“I believe in being an innovator.”

Walt Disney (1901-1966)

Disney is associated with many initiatives but it’s significant that he thinks of himself as an innovator. Let’s be clear, this is an identity level statement. He’s not saying he’s been responsible for some innovations, he’s saying being an innovator is part of who he is. Furthermore he loads it by attaching this identity level statement to his beliefs and values. He believes in being an innovator. It’s a good and desirable thing and he’s owning it.

There’s an important lesson here. Many times when I’ve been working with people who wish to be more innovative one of the crucial steps to success is when they can begin to think of themselves as actually being an innovator. I’ve seen a big upsurge in a person’s self-esteem and productivity when they can do this. It means they’re taking on the idea at an identity level. And once something is part of your identity, it’s much easier to just do it. After all, it feels natural to do who you are.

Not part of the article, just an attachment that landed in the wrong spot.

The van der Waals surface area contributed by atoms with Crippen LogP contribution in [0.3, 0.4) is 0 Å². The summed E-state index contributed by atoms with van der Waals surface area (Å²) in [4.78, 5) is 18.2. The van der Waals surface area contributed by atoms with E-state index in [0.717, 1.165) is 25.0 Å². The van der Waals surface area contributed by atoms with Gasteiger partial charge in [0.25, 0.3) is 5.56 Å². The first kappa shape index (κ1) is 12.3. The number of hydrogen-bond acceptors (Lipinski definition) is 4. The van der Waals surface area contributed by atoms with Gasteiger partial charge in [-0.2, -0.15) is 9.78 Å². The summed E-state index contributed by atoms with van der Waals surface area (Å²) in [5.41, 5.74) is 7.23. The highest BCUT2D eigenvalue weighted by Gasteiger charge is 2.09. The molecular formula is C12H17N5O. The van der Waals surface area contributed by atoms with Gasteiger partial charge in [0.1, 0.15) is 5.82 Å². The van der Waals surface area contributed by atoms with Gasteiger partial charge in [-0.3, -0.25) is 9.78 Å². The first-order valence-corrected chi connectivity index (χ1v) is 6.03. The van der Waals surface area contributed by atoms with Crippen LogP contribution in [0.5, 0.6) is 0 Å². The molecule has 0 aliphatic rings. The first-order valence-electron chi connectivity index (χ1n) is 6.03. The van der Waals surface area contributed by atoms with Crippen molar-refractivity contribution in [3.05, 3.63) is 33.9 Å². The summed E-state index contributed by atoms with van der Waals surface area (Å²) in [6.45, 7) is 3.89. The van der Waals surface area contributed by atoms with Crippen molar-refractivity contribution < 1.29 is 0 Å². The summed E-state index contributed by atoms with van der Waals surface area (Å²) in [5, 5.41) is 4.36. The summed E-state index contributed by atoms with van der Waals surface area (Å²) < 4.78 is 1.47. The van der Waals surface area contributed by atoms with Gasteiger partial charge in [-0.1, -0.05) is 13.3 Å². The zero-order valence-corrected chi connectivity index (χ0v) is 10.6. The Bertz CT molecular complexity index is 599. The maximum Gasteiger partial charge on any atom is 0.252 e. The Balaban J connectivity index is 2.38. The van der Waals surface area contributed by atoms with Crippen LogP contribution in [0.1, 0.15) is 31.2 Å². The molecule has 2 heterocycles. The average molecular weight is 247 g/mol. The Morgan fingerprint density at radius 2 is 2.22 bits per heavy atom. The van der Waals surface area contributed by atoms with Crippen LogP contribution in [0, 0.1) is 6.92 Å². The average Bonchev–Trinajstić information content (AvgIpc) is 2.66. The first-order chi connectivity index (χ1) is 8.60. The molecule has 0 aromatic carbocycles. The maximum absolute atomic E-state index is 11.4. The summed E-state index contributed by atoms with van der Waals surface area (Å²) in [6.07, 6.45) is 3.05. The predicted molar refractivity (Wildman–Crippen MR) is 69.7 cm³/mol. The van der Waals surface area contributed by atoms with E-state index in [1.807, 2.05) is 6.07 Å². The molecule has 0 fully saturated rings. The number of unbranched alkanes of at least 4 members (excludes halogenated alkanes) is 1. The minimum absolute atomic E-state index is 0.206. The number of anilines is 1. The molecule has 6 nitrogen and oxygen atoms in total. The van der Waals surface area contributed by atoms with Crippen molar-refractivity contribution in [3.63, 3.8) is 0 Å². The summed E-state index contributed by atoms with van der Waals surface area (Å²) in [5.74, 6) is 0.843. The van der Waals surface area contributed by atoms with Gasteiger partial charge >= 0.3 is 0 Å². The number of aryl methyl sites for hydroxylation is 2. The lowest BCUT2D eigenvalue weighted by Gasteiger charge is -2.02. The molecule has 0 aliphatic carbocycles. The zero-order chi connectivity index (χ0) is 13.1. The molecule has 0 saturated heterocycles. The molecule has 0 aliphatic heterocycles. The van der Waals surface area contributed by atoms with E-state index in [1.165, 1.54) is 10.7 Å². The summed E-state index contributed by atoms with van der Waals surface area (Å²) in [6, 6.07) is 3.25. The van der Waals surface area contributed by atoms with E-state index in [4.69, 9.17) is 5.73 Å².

It also makes people think differently about themselves. I learnt this first hand when I recognised that much of what I did meant I was an innovator myself. A lot of innovation happens at the interface between disciplines. That’s where I’ve spent a lot of my career. It’s one thing to say you created something. It’s quite another to say this innovation is down to me. Recognising oneself as an innovator is an important step to self-empowerment. I find I think differently about myself and it helps me imagine new possibilities.

You might want to try it.